One of the biggest benefits of mid-single life is being freed from the burden of Latter-day Saint idealism. In our faith, we have developed a very specific cultural picture of what "the good life" looks like. I should know. My former wife and I had that image. We both served in "important" callings in the church. We had beautiful children. We were publicly affectionate--most of the time. Our marriage, at least at the end, was kind of like the description Jesus gave of the self-righteous Scribes and Pharisees:
"Woe unto you, scribes and Pharisees, hypocrites! for ye are like unto whited sepulchres, which indeed appear beautiful outward, but are within full of dead men's bones, and of all uncleanness" (Matthew 23:27).
We often misuse the scriptural word "hypocrite." In greek, a hypocrite is simply an actor. It's not someone who preaches one thing and does another. We all do that. Rather, it's someone who is putting on an act to seem better than he or she really is. It is carefully creating an image of beauty and perfection to cover corruption.
I do not say that my marriage to my former wife was just an act. At least on my side of it, I genuinely loved her for a long time. But it was far more troubled than the public ever knew. And that wasn't an accident. Hypocrisy exists everywhere. Those things that our culture says we should keep "private" are allowed to fester and metastasize in the interest of keeping up appearances and covering our shame.
I was a leader in my mission. I became a senior companion when I had been out only 5 months--which virtually never happened with my mission president. For the remainder of my mission I was either a district leader or a zone leader. And I can admit that I liked the status. I liked being seen by my peers in the mission and my family back home as successful. That doesn't mean I was insincere in my missionary work. But I was more devoted to my image than I really should have been. My mission was to promote Christ--not myself.
In a way, mid-singles in the church are like the sinners and tax collectors and beggars that Jesus hung out with during his life on Earth (see Mark 2:15-16). The Scribes and the Pharisees criticized Jesus for dining with these social outcasts. Jesus answered, "They that are whole have no need of the physician, but they that are sick: I came not to call the righteous, but sinners to repentance" (Mark 2:17). It's not that the Scribes and the Pharisees were really sinless and didn't need Him. However, the common sinners realized that they needed Christ, while the self-righteous religious leaders of the day did not.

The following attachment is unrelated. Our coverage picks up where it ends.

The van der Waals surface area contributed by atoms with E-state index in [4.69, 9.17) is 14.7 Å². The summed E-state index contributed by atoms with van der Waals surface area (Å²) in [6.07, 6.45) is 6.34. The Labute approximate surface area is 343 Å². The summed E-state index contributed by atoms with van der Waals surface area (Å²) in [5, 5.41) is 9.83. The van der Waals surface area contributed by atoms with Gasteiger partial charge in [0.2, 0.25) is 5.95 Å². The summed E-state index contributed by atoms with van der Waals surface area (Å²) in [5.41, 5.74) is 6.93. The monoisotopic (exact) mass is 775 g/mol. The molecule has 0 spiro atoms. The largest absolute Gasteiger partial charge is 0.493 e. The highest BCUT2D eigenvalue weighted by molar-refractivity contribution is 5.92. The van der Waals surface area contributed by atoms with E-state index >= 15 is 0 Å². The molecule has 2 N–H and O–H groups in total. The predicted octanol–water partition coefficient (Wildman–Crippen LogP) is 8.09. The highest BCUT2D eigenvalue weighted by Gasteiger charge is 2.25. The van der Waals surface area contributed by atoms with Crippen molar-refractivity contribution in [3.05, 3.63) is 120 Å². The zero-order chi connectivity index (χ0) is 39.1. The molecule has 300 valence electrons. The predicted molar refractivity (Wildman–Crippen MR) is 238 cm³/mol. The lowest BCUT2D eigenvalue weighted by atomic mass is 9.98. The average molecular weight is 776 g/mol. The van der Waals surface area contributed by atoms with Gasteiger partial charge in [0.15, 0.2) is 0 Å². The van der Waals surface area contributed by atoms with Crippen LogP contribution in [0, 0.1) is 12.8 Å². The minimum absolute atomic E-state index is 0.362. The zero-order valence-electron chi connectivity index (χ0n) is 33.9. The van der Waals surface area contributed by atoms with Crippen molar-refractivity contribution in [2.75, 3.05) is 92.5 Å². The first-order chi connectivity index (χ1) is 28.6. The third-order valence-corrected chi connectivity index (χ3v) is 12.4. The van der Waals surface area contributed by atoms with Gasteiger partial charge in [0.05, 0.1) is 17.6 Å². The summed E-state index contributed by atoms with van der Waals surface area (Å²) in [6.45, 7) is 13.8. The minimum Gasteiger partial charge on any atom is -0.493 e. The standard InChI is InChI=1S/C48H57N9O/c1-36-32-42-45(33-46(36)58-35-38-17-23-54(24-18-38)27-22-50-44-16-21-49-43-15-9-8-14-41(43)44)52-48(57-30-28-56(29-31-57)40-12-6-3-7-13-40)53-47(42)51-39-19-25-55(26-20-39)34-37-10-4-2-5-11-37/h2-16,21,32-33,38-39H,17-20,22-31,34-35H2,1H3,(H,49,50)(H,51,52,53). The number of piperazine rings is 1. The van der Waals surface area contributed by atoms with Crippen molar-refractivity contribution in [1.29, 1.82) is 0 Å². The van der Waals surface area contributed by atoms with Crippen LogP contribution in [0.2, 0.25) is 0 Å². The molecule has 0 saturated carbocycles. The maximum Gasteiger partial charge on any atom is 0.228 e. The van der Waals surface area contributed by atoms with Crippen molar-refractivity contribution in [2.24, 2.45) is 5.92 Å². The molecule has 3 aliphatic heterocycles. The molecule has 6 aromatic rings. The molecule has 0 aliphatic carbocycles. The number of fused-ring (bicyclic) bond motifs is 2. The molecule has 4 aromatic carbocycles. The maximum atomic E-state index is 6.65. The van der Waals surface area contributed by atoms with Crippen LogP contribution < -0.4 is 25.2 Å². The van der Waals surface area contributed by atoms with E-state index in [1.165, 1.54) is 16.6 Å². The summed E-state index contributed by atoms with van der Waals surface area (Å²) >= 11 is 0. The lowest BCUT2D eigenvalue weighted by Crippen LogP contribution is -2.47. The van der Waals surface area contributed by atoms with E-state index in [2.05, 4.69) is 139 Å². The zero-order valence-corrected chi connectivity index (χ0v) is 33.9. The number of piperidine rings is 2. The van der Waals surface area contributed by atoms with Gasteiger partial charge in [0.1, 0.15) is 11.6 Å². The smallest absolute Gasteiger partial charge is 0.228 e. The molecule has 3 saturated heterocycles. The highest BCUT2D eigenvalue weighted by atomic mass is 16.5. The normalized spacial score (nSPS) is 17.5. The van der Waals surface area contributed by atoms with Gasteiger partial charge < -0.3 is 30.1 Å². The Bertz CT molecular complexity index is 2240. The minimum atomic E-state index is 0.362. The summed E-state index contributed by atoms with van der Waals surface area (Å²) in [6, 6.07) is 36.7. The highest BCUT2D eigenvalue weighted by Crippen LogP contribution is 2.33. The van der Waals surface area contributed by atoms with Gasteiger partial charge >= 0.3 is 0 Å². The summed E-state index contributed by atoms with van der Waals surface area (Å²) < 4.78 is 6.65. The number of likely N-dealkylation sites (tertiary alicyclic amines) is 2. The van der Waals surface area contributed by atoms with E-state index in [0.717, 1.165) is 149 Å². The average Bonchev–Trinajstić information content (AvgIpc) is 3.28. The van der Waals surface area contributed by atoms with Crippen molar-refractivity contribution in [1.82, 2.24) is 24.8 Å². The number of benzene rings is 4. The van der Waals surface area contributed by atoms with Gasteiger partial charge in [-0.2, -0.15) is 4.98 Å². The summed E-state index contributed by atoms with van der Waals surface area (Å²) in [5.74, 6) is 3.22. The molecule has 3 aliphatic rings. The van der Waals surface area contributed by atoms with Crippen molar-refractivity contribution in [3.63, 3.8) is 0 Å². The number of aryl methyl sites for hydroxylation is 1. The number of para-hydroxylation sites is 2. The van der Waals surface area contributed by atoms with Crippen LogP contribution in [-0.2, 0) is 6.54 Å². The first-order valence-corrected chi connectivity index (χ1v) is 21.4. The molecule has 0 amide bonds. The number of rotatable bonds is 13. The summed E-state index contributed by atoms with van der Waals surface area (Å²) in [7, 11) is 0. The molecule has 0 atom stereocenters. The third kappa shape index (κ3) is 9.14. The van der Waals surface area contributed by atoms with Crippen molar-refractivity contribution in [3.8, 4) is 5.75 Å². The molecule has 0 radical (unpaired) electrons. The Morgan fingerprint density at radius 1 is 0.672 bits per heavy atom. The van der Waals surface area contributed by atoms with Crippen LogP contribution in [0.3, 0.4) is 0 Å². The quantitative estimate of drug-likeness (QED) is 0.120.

Being a divorced mid-single freed me from the burden of trying to appear perfect all the time or to create a picture of some ideal for the benefit of other people. Cathy and I are active in the church because we want to be, but we don't go there seeking high callings or status. We really don't care about that. We are there for inspiration, learning, and comfort. Most of all, we are there to take the sacrament in remembrance of our Lord Jesus Christ.
One important thing I learned from being divorced is that the opinions of others who don't know much about my situation don't matter very much.
The hardest thing about being divorced was not really what other people thought of me or feeling like an outcast. It was giving up on that ideal picture in my own mind. It was painful to let go of the idea of growing old with the woman I had my kids with and presiding over large Thanksgiving gatherings with children and grandchildren. In some ways it was a beautiful picture and I really thought for a long time that it was going to be my life. But real life can be messy. Marriages between two imperfect people are bound to have some issues and that's okay--not okay IF. . . Or okay BUT . . . . It's just okay. Our mission as Latter-day Saints is not to show people how perfect life can be if they follow the commandments with exactness. It is to show them the mercy and forgiveness available through the atonement of Jesus Christ.
I could honestly do more church service than I do. I'm going to try to turn over a new leaf in that department. But not because I aspire to leadership or special status in the church. I don't. I do aspire to help people and be a leader in that way.
If you have felt like an outcast in the church, you have an opportunity to develop and deepen your personal spirituality. If you feel like your life is broken and things were supposed to be some other way, you have an opportunity to learn patience and acceptance of God's will. If you despair because your vision of the ideal Latter-day Saint life has been blown to smithereens, you have an opportunity to create a beautiful life that is truly your own, with Jesus Christ as your mentor and master. You get to create it with no pretense of perfection.
In many ways, Cathy and I have the kind of marriage I appeared to have the first time around, but didn't. We got to start fresh with the benefit of experience and knowing the power of intentionality. I doubled the number of children I had when I married her. Once again, I can picture presiding over a large Christmas or Thanksgiving dinner with my children and grandchildren--including steps. I have discovered a new kind of ideal.
I have discovered that I don't need either status or an image of perfection to serve people. In some ways, it serves them better to know that I am human, that I have experienced pain and regret, and that my life has not been free of tribulation. My new "ideal" is to celebrate the abundant gifts God has blessed me with since my divorce--and there are many. My cup runneth over.